Sunday, 4 September 2011


Unfortunately the Diogenes Club is now closed. There has been no activity at the club for over a year and the members have ceased to meet.

Saturday, 24 July 2010

The Diogenes Film Club

The Diogenes Club is well known for its film evenings which are held monthly. Films are chosen by members in turn and we all enjoy a good meal and a selection of the finest ales as an accompaniment to the main event. The Club Secretary thought it wise to record the choice of films for posterity and will keep it updated with any future events.

25 Europa
(Pridian July 10)
A dark, surreal film-noir take on the political thriller: a young American deserter trying to find a place in postwar Germany is torn between idealism and love when pressed by a terrorist group to blow up the train he is on. Danish 1991, dir. Lars von Trier

24 Burn After Reading
(Beachhut Man June 10)
Black comedy by the Cohen Bros. Ex CIA operative decides to write a memoir which gets lost. Two naive people try to sell it to the russians with dire consequences for all. At the end we are all left asking, what did we learn? The answer, as is true of life's lessons in general, is nothing.

23 LA Confidential
(Dr Phil May 10)
Corruption in the LA Police leads young rooky detective to rise to the top of this profession by being more ruthless than the corrupt officers he exposes. Set in the 1950's this has all the glamour of a Bogart movie with added colour.

22 I Know Where I'm Going 
(Zeno April 10)
Determined lady who thinks she knows her own mind persues happiness in the shape of a rich industry tychoon who can provide her with all the essentials of a happy life. On her way to marriage on a scottish island she is side-tracked by the genuine article. More Powell and Pressburger magic.

21 The Whole Wide World 
(Pridian April 10)
The author of Conan the Barbarian meets sassy Texan school teacher on the road of discovery. Does romance win out or will love be sacrificed on the sword of fantasy fiction to divide them forever?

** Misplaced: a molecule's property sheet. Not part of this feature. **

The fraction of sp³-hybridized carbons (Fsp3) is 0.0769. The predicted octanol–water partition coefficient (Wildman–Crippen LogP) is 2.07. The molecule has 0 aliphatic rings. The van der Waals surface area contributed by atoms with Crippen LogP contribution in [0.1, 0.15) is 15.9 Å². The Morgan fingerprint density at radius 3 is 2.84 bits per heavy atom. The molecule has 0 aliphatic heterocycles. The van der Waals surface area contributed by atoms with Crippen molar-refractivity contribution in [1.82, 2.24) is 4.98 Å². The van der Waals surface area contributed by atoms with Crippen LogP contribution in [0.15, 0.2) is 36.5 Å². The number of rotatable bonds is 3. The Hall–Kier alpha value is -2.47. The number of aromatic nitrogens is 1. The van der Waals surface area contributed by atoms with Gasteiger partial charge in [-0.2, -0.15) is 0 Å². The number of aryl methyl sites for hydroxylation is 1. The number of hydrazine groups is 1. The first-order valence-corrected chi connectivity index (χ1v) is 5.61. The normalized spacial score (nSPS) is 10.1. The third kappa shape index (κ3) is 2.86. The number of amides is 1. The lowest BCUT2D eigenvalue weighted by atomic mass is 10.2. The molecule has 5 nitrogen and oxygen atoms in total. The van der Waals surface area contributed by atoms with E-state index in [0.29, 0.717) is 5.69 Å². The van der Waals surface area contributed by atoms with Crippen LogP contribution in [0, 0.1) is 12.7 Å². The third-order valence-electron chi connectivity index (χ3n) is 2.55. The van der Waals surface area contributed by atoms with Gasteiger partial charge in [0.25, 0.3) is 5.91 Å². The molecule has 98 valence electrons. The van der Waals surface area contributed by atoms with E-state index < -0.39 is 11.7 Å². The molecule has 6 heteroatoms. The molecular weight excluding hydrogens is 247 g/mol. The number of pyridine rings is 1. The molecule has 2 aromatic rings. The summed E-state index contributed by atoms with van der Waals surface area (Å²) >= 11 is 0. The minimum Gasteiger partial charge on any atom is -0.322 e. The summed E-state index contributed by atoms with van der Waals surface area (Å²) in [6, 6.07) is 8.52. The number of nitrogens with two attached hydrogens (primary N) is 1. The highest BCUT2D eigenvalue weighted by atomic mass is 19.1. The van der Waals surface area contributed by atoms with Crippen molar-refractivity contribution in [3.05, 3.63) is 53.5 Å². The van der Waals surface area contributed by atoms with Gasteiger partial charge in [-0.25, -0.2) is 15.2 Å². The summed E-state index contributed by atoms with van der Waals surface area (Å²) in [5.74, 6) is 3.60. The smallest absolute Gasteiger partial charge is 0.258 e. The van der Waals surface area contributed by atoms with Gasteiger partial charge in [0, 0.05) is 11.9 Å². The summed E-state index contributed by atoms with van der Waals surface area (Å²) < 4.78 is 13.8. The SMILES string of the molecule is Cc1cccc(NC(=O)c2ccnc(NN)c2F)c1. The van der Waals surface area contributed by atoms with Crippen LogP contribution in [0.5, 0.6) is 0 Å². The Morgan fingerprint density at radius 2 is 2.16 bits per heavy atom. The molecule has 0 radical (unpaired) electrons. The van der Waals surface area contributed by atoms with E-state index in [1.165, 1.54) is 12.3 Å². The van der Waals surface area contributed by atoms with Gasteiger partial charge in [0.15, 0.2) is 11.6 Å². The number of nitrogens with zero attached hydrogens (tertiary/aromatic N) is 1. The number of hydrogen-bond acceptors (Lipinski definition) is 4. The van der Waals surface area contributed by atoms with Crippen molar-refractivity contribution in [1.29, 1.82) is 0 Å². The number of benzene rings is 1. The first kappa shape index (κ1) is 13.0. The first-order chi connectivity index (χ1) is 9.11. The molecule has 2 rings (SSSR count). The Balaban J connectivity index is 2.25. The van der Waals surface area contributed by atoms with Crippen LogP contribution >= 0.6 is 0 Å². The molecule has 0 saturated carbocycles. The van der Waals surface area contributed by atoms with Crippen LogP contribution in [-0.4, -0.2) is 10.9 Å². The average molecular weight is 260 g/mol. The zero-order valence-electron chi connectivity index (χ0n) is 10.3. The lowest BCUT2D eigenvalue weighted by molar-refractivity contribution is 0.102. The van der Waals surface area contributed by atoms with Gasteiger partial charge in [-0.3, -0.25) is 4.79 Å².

20 The Lives of Others
(Beachhut Man Mar 10)
East German movie (sub-titled) about the Stasi and their intrusion into the minutiae of everyone's lives with its appalling and obvious consequences.

19 Conflict 
(Dr Phil February 10)
Bogart movie that has become a lost classic, in which Bogart plays the disenchanted husband who murders his wife and leaves her body under a pile of logs. Sidney Greenstreet plays the psychologist who brings him to justice.

18 Still Crazy 
(Zeno Jan 10)
Aging rock group reform for one last gig and find that age is inescapable

17 The Wind and the Lion 
(Pridian Dec 09)
The irresistible force of Connery meets the immovable resistance of Candice Bergan

16 In My Father's Den 
(Beachhut Man Nov 09)
A movie about paternal loss.

15 The Magnet 
(Dr Phil Oct 09)
A young boy tricks another into giving him his magnet. Plagued by a guilty conscience he stumbles from one narrow escape to another until at the end of the adventure he finds his deception has resulted in him being awarded the civic medal of honour, which he passes back to the original and rightful owner.

14 Melody 
(Zeno Sep 09)
Charming 70s movie of teenage love set to irresistible BeeGees music. Mark Lester falls in love and reaches that point when girls mean more than friends.

13 Much ado about Nothing 
(Pridian August 09)
Shakespeare courtesy of Kenneth Bragnan and co. A salutary tale about how the smallest of mistakes can lead the the greatest of tragedies and as the title says a great deal about very little.

12 Charlie Chaplin in Limelight
(Beachhut Man
Sep 09)
A piquant farewell from a tortured genius with aspirations and responsibilities in conflict.

11 To Kill a Mockingbird
(Dr Phil
June 09)
Powerful drama seen through the eyes of children. Scout learns that "you never get to understand another person unless you walk around in his shoes a little"